Israeli Lawmaker Questioned Over Allegations of Sexual Harassment

Police believe they have enough material to open an investigation into alleged misconduct by Habayit Hayehudi's Nissan Slomiansky

MK Nissan Slomiansky at the Knesset, 2014.
Michal Fattal

Israeli lawmaker Nissan Slomiansky from the Habayit Hayehudi party was questioned by police for alleged sexual harassment on Sunday morning.

Slomiansky was questioned under caution, or as someone who may be charged with a crime, after police acquired testimony of women who spoke about the alleged misconduct with a forum of rabbis. Some of them even testified to the police, claiming that Slomiansky sexually harassed them.

As part of the investigation, the police will try to reach an agreement with the women, or at least some of them, that will result in them filing official complaints against Slomiansky with police. However, even if this doesn't happen, the police believe that they already have enough material to justify opening an investigation.

Attorney General Avichai Mendelblit allowed the police to investigate the claims against the Knesset member last December. Sources in the police said that involving rabbis or attempting to find a solution directly with Slomiansky can't come at the expense of a check – or an investigation if necessary – if complaints are indeed filed and proven to be valid.

The scandal first became public in December when Habayit Hayehudi member Chagit Moriah-Gibor posted to a religious feminist group on Facebook that she, together with others, was attempting to gather evidence against a Knesset member who "has assaulted and is assaulting women for years." She called on women who were harassed or who know of harassment to turn to her, and promised complete confidentiality.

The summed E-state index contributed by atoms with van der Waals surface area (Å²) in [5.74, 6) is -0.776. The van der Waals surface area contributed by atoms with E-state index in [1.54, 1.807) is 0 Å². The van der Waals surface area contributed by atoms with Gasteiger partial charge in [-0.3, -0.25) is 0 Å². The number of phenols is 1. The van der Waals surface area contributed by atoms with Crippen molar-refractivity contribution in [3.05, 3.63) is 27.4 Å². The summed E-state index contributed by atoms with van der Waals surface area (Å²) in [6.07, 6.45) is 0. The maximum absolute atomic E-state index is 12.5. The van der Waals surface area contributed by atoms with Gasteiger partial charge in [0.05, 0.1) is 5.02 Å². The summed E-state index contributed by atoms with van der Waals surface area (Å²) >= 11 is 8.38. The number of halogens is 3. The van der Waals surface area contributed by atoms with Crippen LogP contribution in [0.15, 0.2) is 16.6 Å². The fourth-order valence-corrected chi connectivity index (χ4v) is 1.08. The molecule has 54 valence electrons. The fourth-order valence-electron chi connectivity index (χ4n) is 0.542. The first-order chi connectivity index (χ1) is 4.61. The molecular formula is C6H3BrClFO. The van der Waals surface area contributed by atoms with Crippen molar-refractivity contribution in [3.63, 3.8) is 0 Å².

Moriah-Gibor said she received the five women's accounts of harassment and she herself heard the testimony of three women, but none had gone to police. Afterward, she and journalist Hadas Shatayef, who herself collected some testimonies, presented the material to a forum of rabbis.

After the allegations were made public, Slomiansky published a letter of apology but denied the claims against him. "I have never harassed women," he wrote. "It is possible that my warm and friendly behavior toward everyone regardless of who they are was occasionally misconstrued by some, and for that I am sorry."

"I've been told by different sources that they've received information from respected women who heard from other women that they were harmed by me," added the lawmaker. "I'm very hurt and sorry for that. I never intended to harm a woman or man and if some woman was offended, hurt or felt uncomfortable because of my behavior, I apologize for that and I would apologize in front of her from the bottom of my heart if I knew who she was. Since I don't know who it is, the mere thought that some harm was caused makes me feel deep sorrow and pain and I asked this message be conveyed honestly, in full strength to those to felt hurt."

Without substantial usable testimony and a formal complaint from at least one victim of alleged sexual harassment by Slomiansky, it will be hard for police to continue pursuing the case against him, police investigators said on Sunday.

The investigators said the incidents they are probing all involve crude behavior, but not all of them cross the border into criminality. Moreover, in some cases, the statute of limitations on the alleged offenses has already lapsed.

Police would therefore like to obtain a formal complaint from at least one woman whose harassment was recent enough that the statute of limitations hasn’t lapsed. Without such a complaint, they said, it seems unlikely that the Habayit Hayehudi MK will be summoned for further questioning.